DisplayLink USB Graphics Driver
DisplayLink USB Graphics Driver
2.2

2.3

DisplayLink USB Graphics Driver free download for Mac

DisplayLink USB Graphics Driver

2.2
21 March 2014

Driver for DisplayLink powered hardware (beta).

Overview

DisplayLink USB Graphics Driver ... DisplayLink USB devices are the easiest way to add an additional monitor to your Mac. This driver, with the relevant DisplayLink-powered hardware, will allow any Intel-based Mac - even a Mac Mini or MacBook Air - to connect up to 4 monitors over USB. This driver also supports the USB video of our customers' USB docking station products, giving you a cost-effective and easy way to connect your display and all of your peripherals to your MacBook, MacBook Pro, or MacBook Air, with only one USB 2.0 cable.

Click here for a complete list of supported products.

What's new in DisplayLink USB Graphics Driver

Version 2.2:
  • Support for a single DisplayLink screen on OS X 10.9
  • More screens can be connected but with severe limitations due to OS issues
  • Enhanced rendering quality on OS X 10.8 and 10.9
  • Bug fixes and compatibility improvements for all products

5 DisplayLink USB Graphics Driver Reviews

Rate this app:

Mistersquid
17 October 2008

Most helpful

The premise is that rather than transmitting video information over AGP or PCIe you would do so over USB. The investment in technology is expensive. USB Monitors begin at around $300 and you have to have software in place. In the case of computer-to-monitor configs, your CPU will be doing the compression of information to transmit over the USB network. If you want dedicated hardware to accelerate the compression, you're talking about another $300 or so. The problem with this is that the technology for PCIe and AGP is so much more advanced for similar prices and you are not using compression technology. Present GPU technology provides multiple dedicated processors for use not only in graphics applications, but for users of OS X and the forthcoming 10.6, the regular OS will make use of those GPUs. I doubt any application will be able to use the processors dedicated to transmitting video over USB. This is technology is useful for quick build-up and teardown of multiple monitor setups, sure, but as a replacement for mature technology already in place on Macintosh systems, this is a solution in search of problem.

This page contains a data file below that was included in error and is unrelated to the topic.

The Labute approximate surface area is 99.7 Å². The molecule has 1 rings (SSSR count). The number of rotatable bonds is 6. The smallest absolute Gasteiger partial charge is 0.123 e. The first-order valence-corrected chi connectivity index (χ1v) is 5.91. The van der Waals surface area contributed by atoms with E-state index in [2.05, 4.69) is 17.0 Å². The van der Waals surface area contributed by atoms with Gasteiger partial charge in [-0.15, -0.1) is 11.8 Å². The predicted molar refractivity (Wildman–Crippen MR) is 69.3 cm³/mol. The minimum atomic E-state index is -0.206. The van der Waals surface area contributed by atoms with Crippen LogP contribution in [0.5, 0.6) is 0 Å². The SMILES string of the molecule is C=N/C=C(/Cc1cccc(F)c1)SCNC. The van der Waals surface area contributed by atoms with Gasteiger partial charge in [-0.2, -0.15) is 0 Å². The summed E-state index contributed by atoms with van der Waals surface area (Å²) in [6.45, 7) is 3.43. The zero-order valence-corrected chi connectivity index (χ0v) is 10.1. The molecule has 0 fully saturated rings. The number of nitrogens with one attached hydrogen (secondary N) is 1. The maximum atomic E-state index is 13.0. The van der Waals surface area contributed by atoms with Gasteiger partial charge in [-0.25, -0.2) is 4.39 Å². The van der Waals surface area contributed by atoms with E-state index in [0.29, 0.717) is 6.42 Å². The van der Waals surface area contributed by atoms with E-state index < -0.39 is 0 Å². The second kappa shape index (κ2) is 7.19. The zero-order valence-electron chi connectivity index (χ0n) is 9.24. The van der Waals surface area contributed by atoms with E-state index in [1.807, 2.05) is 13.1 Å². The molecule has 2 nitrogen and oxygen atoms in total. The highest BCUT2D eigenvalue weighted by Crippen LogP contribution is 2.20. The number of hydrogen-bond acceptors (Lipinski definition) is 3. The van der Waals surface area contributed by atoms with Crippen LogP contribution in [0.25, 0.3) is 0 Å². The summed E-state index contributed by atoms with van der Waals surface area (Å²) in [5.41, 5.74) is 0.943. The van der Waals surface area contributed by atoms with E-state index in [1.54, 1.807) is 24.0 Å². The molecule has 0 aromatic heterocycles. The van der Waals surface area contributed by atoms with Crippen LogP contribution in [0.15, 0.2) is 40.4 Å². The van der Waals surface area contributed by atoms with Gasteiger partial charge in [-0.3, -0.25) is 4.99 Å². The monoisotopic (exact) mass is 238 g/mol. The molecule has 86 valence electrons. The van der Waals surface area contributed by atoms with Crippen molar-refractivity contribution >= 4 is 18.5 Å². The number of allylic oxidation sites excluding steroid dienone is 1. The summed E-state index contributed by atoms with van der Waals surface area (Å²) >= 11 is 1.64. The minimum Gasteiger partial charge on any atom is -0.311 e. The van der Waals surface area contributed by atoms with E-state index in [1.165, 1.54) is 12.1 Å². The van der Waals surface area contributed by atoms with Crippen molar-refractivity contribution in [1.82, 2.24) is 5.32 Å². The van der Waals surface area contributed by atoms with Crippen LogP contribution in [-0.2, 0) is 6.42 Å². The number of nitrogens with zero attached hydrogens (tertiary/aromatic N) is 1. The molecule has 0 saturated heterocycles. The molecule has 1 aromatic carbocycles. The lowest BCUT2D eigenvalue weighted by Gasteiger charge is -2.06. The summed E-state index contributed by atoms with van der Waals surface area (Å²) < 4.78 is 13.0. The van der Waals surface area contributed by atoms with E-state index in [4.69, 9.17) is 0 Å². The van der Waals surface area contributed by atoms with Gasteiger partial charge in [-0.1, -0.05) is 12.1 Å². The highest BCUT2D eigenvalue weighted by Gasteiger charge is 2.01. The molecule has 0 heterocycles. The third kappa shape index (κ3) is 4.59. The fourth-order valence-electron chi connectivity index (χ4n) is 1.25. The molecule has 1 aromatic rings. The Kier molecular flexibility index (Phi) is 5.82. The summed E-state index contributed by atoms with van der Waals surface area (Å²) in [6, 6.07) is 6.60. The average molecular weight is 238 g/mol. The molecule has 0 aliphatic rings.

Like (2)
Version 1.0
Tsivonen
17 July 2019
The upgrade to version 5 has been great!
Like
Version 2.2
Mr_Mark
09 October 2018
Please do not use a DisplayLink Device!!! Driver Support is very limited - so updates are once a year, the rest are betas and then your really in the beta mood.... and even if your using the right driver and the right OS content problems will follow you for example: loosing signal on the monitor, can't login because login window is corrupted (internal display), crashes, over crashes... tested on over 40 MBP devices all with the dell 6000 dock, tested with 10.13.3, 10.13.6; 10.14 and all available DisplayLink driver all the betas and all the stable versions....
Like
Version 2.2
OhEssex
04 September 2012
This software is already up to version 1.8. Just beware that it's currently a mess for mountain lion, but it's OK for 10.7 and below.
Like
Version 1.7 Beta 1
Jan-rybar
27 January 2009
Great. It's reliable and it allows me to use two LCDs with my MacBook Pro. I use it every day and no problems.
Like
Version 1.1
Mistersquid
17 October 2008
The premise is that rather than transmitting video information over AGP or PCIe you would do so over USB. The investment in technology is expensive. USB Monitors begin at around $300 and you have to have software in place. In the case of computer-to-monitor configs, your CPU will be doing the compression of information to transmit over the USB network. If you want dedicated hardware to accelerate the compression, you're talking about another $300 or so. The problem with this is that the technology for PCIe and AGP is so much more advanced for similar prices and you are not using compression technology. Present GPU technology provides multiple dedicated processors for use not only in graphics applications, but for users of OS X and the forthcoming 10.6, the regular OS will make use of those GPUs. I doubt any application will be able to use the processors dedicated to transmitting video over USB. This is technology is useful for quick build-up and teardown of multiple monitor setups, sure, but as a replacement for mature technology already in place on Macintosh systems, this is a solution in search of problem.
Like (2)
Version 1.0
1 answer(s)
Chin
Chin
21 July 2009
I bought a nice USB to DVI adapter device just yesterday. With this driver it works flawlessly although it use some more CPU cycles on my Mac Mini Intel with Tiger 10.4.11. But this seem to be the only one reliable solution I know to get two monitors connected to my Mac Mini, with each on having a resolution of 1280x1024. My previous solution was to use the DualHead2Go device, but that can only provide 2 times 1024x768 due to the limited graphic card builtin my Mini. So after all, there is a problem, that solution solve for me :-)
Like (1)
Version 1.1.3b1
Free

2.3

App requirements: 
  • Intel 64
  • Intel 32
  • Mac OS X 10.6.8 or later
Category: 
Developer Website: 
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